Path tracing uses ray tracing as one component of a larger light simulation system to simulate the true physics of light. Rasterization is the same as shooting a single set of rays from a single point and stopping when they hit something. Ray tracing takes this a step further, casting rays in any direction from multiple points.

This means that all lights in a scene are sampled stochastically — using Monte Carlo or other techniques — for both direct and global illumination, lighting rooms, or environments with indirect lighting.

Rather than tracing a ray back through a single bounce, as Kajiya suggested, rays would be traced back through multiple bounces, presumably back to their light source.

A few games have already done so, and the results are incredible.

Microsoft has released a Minecraft plugin that uses path tracing.

Quake II, the classic shooter often used as a sandbox for advanced graphics techniques, can now be full path traced thanks to a new plugin.

More needs to be done. And game developers will need to know that their customers have the necessary computing power to enjoy path-traced gaming.

Gaming is the most challenging visual computing project of all, as it necessitates both high visual quality and the ability to interact with fast-twitch gamers.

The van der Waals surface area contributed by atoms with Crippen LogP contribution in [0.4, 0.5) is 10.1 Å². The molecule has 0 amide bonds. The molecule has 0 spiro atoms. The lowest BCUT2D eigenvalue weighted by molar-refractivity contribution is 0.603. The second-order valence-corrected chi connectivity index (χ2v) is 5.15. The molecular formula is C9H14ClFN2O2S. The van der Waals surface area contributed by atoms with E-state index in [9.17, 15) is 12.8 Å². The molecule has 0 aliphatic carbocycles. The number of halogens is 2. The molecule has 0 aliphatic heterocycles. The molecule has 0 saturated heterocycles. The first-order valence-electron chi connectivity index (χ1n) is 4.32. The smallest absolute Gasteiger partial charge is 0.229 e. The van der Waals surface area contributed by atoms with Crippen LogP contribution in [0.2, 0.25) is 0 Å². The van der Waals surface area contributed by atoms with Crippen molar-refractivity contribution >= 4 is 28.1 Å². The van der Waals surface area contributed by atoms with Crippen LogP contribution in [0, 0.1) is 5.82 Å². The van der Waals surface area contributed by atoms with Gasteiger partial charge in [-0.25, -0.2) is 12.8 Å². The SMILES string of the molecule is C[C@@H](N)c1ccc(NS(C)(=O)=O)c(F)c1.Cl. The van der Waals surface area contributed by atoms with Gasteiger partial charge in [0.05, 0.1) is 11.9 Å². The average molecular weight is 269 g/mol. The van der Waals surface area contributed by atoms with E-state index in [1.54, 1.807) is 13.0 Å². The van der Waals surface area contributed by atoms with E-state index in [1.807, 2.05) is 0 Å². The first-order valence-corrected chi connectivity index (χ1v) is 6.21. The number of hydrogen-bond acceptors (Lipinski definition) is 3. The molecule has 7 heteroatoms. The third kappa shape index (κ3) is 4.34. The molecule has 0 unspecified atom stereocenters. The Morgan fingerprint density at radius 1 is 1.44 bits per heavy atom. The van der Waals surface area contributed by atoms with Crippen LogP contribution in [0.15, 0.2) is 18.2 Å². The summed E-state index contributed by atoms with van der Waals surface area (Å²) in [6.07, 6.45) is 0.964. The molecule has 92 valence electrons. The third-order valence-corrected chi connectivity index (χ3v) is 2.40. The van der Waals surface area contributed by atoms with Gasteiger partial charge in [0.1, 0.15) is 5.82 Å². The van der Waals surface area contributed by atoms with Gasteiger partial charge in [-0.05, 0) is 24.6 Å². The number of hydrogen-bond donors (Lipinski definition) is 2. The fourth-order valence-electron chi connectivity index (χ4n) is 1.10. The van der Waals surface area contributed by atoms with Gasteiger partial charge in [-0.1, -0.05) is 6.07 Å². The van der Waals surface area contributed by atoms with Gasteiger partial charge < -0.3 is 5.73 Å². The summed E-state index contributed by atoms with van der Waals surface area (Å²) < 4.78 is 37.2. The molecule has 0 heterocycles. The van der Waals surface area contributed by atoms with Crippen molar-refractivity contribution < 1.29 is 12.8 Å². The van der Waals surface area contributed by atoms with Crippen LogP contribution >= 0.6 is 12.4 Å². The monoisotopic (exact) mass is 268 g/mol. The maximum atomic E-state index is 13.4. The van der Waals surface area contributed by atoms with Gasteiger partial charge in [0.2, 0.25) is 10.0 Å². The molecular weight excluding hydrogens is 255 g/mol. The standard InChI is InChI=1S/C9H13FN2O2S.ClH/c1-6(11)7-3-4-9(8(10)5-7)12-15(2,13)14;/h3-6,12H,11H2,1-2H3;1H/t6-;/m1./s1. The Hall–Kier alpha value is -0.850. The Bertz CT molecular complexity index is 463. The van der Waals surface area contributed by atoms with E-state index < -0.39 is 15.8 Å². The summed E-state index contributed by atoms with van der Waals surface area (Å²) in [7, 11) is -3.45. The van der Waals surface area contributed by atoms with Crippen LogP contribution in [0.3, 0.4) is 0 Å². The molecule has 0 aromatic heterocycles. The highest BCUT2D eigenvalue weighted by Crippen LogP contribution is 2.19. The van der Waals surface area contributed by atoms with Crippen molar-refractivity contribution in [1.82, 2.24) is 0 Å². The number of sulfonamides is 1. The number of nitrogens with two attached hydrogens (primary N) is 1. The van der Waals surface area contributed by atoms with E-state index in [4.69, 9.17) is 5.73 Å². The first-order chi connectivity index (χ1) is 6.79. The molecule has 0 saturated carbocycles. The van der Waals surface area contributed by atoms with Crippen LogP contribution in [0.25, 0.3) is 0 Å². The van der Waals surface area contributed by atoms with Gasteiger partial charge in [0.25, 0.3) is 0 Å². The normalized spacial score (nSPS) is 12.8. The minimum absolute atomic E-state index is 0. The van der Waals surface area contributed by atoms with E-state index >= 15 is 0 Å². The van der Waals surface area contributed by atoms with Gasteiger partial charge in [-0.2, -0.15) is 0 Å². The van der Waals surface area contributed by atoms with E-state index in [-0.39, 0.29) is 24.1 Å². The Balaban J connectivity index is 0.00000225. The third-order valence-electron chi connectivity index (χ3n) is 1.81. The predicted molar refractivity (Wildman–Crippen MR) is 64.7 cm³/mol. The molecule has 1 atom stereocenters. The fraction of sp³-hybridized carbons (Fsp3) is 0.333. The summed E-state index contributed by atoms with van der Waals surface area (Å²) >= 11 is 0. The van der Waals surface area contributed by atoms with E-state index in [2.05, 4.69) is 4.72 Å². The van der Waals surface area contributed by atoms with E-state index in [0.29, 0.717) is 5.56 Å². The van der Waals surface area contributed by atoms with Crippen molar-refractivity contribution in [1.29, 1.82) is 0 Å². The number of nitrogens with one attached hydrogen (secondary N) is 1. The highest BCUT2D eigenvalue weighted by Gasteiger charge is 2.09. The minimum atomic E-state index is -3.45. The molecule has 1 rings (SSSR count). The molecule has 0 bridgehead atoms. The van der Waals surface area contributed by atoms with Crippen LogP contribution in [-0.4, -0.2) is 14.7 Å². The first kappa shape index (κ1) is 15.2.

Expect the techniques developed here to permeate all aspects of our digital lives.

Path Tracing Future

Putting path tracing to work is the next logical step as GPUs become more powerful.

With tools like Autodesk’s Arnold, Chaos Group’s V-Ray, or Pixar’s Renderman — and powerful GPUs — product designers and architects can generate photorealistic mockups of their products in seconds to collaborate more effectively and avoid costly prototyping.

Ray tracing has been proven by architects and lighting designers who use it to simulate how light interacts with their designs.

Video games are the next frontier for ray tracing and path tracing as GPUs offer more computing power.

In 2018, NVIDIA unveiled NVIDIA RTX, a ray-tracing technology that gives game developers real-time, movie-quality rendering.

NVIDIA RTX supports ray-tracing through various interfaces, thanks to a ray-tracing engine that runs on NVIDIA Volta and Ampere architecture GPUs.

Furthermore, NVIDIA has teamed up with Microsoft to provide full RTX support through Microsoft’s new DirectX Raytracing (DXR) API.

Since then, NVIDIA has continued to develop NVIDIA RTX technology as more game developers create games that use real-time ray tracing.

Real-time path tracing is also supported in Minecraft, transforming the blocky, immersive world into immersive landscapes awash in light and shadow.

More is on the way thanks to more powerful hardware and the proliferation of software tools and related technologies.

As a result, digital experiences such as games, virtual worlds, and even online collaboration tools will have the cinematic quality of a Hollywood blockbuster.

Don’t get too comfortable. What you’re seeing from the comfort of your living room couch is just a taste of what’s to come in the world.